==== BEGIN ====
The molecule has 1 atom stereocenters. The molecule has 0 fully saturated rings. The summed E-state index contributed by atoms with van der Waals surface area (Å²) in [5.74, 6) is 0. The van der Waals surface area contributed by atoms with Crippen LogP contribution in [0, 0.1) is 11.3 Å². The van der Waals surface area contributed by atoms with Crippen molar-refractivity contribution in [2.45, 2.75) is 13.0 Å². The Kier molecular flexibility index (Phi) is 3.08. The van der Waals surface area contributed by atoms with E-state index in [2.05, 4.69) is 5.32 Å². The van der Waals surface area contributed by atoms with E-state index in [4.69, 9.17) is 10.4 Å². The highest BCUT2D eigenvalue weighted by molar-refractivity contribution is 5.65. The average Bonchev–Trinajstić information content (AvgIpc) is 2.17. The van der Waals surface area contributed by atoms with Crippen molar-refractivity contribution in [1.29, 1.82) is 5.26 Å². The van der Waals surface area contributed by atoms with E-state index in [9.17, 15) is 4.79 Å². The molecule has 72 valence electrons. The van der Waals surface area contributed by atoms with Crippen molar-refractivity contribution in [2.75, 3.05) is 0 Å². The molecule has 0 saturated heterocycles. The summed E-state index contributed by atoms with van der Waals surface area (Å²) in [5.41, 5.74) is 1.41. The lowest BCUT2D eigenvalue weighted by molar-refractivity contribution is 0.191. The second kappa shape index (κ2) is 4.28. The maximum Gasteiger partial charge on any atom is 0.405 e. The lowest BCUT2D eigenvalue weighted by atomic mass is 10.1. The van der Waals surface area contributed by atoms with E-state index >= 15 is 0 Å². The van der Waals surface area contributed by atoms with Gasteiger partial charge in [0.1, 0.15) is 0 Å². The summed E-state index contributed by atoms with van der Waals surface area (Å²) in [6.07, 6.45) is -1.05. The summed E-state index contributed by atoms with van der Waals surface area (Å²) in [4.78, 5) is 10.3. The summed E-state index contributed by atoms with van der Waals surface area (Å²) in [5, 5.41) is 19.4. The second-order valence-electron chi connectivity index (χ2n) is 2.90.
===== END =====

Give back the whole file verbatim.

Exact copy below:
The molecule has 1 atom stereocenters. The molecule has 0 fully saturated rings. The summed E-state index contributed by atoms with van der Waals surface area (Å²) in [5.74, 6) is 0. The van der Waals surface area contributed by atoms with Crippen LogP contribution in [0, 0.1) is 11.3 Å². The van der Waals surface area contributed by atoms with Crippen molar-refractivity contribution in [2.45, 2.75) is 13.0 Å². The Kier molecular flexibility index (Phi) is 3.08. The van der Waals surface area contributed by atoms with E-state index in [2.05, 4.69) is 5.32 Å². The van der Waals surface area contributed by atoms with E-state index in [4.69, 9.17) is 10.4 Å². The highest BCUT2D eigenvalue weighted by molar-refractivity contribution is 5.65. The average Bonchev–Trinajstić information content (AvgIpc) is 2.17. The van der Waals surface area contributed by atoms with Crippen molar-refractivity contribution in [1.29, 1.82) is 5.26 Å². The van der Waals surface area contributed by atoms with E-state index in [9.17, 15) is 4.79 Å². The molecule has 72 valence electrons. The van der Waals surface area contributed by atoms with Crippen molar-refractivity contribution in [2.75, 3.05) is 0 Å². The molecule has 0 saturated heterocycles. The summed E-state index contributed by atoms with van der Waals surface area (Å²) in [5.41, 5.74) is 1.41. The lowest BCUT2D eigenvalue weighted by molar-refractivity contribution is 0.191. The second kappa shape index (κ2) is 4.28. The maximum Gasteiger partial charge on any atom is 0.405 e. The lowest BCUT2D eigenvalue weighted by atomic mass is 10.1. The van der Waals surface area contributed by atoms with E-state index >= 15 is 0 Å². The van der Waals surface area contributed by atoms with Gasteiger partial charge in [0.1, 0.15) is 0 Å². The summed E-state index contributed by atoms with van der Waals surface area (Å²) in [6.07, 6.45) is -1.05. The summed E-state index contributed by atoms with van der Waals surface area (Å²) in [4.78, 5) is 10.3. The summed E-state index contributed by atoms with van der Waals surface area (Å²) in [5, 5.41) is 19.4. The second-order valence-electron chi connectivity index (χ2n) is 2.90.